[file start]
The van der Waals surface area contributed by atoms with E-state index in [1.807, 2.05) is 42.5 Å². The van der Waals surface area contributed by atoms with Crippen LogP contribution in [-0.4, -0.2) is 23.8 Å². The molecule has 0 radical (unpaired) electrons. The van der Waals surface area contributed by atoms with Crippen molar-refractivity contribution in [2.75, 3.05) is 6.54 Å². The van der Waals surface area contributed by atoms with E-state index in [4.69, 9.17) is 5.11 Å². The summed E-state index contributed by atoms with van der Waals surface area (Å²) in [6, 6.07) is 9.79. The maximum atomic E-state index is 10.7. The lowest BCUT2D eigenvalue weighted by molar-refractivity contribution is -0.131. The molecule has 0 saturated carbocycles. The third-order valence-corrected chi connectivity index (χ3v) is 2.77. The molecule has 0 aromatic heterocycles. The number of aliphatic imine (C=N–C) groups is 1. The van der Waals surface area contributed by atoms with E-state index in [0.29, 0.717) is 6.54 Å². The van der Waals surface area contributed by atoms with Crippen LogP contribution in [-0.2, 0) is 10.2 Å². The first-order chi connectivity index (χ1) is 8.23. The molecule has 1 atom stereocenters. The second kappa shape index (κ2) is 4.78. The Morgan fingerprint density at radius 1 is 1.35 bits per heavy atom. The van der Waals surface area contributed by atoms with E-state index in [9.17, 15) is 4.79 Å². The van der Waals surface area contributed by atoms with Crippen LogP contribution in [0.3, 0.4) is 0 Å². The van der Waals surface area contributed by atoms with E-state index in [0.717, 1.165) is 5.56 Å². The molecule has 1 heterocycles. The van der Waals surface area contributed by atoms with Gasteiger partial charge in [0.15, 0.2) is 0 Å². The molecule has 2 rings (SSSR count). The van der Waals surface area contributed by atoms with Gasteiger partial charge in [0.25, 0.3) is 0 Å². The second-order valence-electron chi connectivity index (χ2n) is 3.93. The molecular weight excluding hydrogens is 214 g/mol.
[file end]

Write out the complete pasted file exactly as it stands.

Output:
The van der Waals surface area contributed by atoms with E-state index in [1.807, 2.05) is 42.5 Å². The van der Waals surface area contributed by atoms with Crippen LogP contribution in [-0.4, -0.2) is 23.8 Å². The molecule has 0 radical (unpaired) electrons. The van der Waals surface area contributed by atoms with Crippen molar-refractivity contribution in [2.75, 3.05) is 6.54 Å². The van der Waals surface area contributed by atoms with E-state index in [4.69, 9.17) is 5.11 Å². The summed E-state index contributed by atoms with van der Waals surface area (Å²) in [6, 6.07) is 9.79. The maximum atomic E-state index is 10.7. The lowest BCUT2D eigenvalue weighted by molar-refractivity contribution is -0.131. The molecule has 0 saturated carbocycles. The third-order valence-corrected chi connectivity index (χ3v) is 2.77. The molecule has 0 aromatic heterocycles. The number of aliphatic imine (C=N–C) groups is 1. The van der Waals surface area contributed by atoms with E-state index in [0.29, 0.717) is 6.54 Å². The van der Waals surface area contributed by atoms with Crippen LogP contribution in [-0.2, 0) is 10.2 Å². The first-order chi connectivity index (χ1) is 8.23. The molecule has 1 atom stereocenters. The second kappa shape index (κ2) is 4.78. The Morgan fingerprint density at radius 1 is 1.35 bits per heavy atom. The van der Waals surface area contributed by atoms with E-state index in [9.17, 15) is 4.79 Å². The van der Waals surface area contributed by atoms with Crippen LogP contribution in [0.3, 0.4) is 0 Å². The van der Waals surface area contributed by atoms with E-state index in [0.717, 1.165) is 5.56 Å². The molecule has 1 heterocycles. The van der Waals surface area contributed by atoms with Gasteiger partial charge in [0.15, 0.2) is 0 Å². The molecule has 2 rings (SSSR count). The van der Waals surface area contributed by atoms with Gasteiger partial charge in [0.25, 0.3) is 0 Å². The second-order valence-electron chi connectivity index (χ2n) is 3.93. The molecular weight excluding hydrogens is 214 g/mol.